Detroit, Mich. — The disconnect between the inside of Cobo Convention Center’s Detroit Auto Show Press Preview and the outside this week has been jarring. While automakers rolled out electric concept cars they claimed will solve the global-warming crisis, East Detroit public schools cancelled classes as the thermometer barely crawled above zero and wind-chill factors plunged to dangerously low levels — 20 degrees below zero.
But when the public streams onto the show floor next week, the disconnect between what government wants and what consumers need will be almost as jarring.
In auto shows past, green concepts have always been a small piece while manufacturers rolled out the real crowd pleasers: Future designs for the Camaro muscle-car, or 16-cylinder Caddys pushing the limits of engine technology, or daily haulers like minivans chocked full of every imaginable household comfort from DVD screens to portable tables.
The public ached in anticipation of getting DVDs in their minivans and ogled 16-cylinder Caddies they knew they could ever afford.
But this year, the green concepts dominate the show as Washington finances GM and Chrysler’s future and carmakers maneuver for press kudos about their plans for a post-oil transportation future.
Mean while, the public will be left to wonder how these concepts are relevant to their lives. Sure, some of the sexy, expensive new electrics like the $90,000 Fisker Karma will draw envious looks (though many may wonder why they’d shell out 90 large for a supercar with a top speed of just 125 mph).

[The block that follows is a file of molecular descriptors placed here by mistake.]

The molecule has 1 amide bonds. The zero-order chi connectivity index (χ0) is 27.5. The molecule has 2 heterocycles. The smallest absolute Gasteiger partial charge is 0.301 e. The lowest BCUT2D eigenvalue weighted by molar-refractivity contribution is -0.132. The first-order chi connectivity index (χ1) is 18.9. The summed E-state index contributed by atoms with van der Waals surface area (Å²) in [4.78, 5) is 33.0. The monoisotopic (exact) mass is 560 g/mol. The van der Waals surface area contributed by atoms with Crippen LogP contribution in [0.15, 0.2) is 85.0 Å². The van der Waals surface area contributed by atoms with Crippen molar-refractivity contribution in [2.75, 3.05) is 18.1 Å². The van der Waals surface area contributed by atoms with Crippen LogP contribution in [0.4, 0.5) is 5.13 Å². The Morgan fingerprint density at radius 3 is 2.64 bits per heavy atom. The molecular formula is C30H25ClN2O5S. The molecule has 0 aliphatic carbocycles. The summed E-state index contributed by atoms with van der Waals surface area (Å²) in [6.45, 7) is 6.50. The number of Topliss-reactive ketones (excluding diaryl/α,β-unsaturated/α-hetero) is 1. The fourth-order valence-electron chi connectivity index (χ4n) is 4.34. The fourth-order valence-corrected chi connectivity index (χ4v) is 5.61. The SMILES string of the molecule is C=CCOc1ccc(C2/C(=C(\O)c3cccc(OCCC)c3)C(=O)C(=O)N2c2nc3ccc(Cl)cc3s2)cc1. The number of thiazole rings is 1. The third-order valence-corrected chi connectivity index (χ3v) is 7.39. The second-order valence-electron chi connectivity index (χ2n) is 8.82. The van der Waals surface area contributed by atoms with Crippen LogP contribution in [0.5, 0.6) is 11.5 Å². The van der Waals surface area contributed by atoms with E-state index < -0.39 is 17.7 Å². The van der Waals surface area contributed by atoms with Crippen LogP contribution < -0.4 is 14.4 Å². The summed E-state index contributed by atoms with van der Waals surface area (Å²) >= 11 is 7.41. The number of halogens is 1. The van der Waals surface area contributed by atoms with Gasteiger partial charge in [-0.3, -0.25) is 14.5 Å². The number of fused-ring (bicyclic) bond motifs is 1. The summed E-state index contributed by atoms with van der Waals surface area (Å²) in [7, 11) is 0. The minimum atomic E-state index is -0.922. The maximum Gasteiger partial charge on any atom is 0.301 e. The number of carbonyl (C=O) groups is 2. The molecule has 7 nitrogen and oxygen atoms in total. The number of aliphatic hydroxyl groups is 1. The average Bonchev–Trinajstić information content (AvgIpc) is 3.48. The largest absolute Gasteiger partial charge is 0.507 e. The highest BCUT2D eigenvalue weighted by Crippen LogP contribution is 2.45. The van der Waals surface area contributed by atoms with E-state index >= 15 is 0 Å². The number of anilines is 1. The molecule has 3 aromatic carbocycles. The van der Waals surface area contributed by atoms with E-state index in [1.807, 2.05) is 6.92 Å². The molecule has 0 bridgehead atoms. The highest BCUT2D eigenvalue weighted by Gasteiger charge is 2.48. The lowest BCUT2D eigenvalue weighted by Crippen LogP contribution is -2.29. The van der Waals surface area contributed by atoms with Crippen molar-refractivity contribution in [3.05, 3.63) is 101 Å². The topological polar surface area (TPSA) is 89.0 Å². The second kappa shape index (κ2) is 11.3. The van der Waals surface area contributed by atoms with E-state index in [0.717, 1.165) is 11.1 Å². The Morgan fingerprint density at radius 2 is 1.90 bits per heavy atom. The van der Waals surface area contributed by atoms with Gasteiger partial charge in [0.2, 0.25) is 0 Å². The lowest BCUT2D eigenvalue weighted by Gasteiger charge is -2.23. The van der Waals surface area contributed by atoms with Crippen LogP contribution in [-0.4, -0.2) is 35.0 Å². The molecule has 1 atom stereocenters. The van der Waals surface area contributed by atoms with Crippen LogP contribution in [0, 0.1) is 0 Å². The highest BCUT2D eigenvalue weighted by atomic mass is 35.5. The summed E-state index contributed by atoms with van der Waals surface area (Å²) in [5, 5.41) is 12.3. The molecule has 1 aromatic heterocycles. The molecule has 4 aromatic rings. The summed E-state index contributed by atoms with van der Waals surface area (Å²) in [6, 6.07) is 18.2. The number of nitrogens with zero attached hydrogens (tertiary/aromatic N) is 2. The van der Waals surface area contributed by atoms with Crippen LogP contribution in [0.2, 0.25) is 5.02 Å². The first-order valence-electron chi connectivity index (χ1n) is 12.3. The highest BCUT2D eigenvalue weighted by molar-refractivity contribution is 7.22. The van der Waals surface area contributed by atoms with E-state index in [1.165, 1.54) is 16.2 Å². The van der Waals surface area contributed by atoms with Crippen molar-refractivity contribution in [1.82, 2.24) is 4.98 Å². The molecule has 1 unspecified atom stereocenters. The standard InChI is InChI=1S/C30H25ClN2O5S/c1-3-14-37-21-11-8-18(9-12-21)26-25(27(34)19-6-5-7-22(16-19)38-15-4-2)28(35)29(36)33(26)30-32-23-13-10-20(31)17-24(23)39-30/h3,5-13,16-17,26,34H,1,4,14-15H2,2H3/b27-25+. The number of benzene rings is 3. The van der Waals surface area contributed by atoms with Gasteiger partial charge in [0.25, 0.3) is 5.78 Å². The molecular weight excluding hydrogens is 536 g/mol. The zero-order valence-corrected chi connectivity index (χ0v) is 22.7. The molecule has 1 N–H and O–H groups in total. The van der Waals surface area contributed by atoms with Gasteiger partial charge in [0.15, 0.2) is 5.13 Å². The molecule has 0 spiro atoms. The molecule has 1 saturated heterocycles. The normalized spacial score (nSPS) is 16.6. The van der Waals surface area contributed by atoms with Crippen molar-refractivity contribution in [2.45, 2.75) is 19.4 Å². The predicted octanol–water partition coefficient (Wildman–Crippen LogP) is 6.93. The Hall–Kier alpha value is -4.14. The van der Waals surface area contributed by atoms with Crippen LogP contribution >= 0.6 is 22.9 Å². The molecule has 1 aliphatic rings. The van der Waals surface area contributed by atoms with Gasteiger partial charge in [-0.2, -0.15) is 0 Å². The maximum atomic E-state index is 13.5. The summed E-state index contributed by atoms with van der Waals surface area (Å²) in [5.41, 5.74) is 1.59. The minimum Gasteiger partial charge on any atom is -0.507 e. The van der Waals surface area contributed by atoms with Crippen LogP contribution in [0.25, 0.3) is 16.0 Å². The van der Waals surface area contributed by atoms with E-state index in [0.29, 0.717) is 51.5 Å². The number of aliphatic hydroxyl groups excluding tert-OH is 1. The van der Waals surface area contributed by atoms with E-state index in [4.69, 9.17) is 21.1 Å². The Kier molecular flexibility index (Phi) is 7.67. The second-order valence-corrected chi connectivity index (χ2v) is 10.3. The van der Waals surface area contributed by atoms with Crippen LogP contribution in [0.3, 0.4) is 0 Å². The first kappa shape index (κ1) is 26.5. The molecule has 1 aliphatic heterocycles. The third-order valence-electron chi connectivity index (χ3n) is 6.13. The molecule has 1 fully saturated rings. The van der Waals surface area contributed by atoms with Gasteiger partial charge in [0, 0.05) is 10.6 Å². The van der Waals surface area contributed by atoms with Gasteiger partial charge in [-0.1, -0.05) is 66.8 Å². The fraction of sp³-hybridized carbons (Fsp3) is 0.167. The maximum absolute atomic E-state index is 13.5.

But the larger disconnect will be with the daily drivers like the Chevy Volt.
Questions–not anticipation–will abound. Can I afford a $40,000 small sedan? Where do I plug it in when the battery runs out of juice? Can I remember to keep the gas tank filled, so that when the battery does run out of juice, the backup gas engine will still kick in? Will the gas go bad in my tank if I don’t use it for a while? Will the lithium ion battery overheat like the one in my laptop? Will it be as unpredictable?
Washington promises that green concepts are the future of transportation, but politicians don’t have to follow through in the consumer marketplace.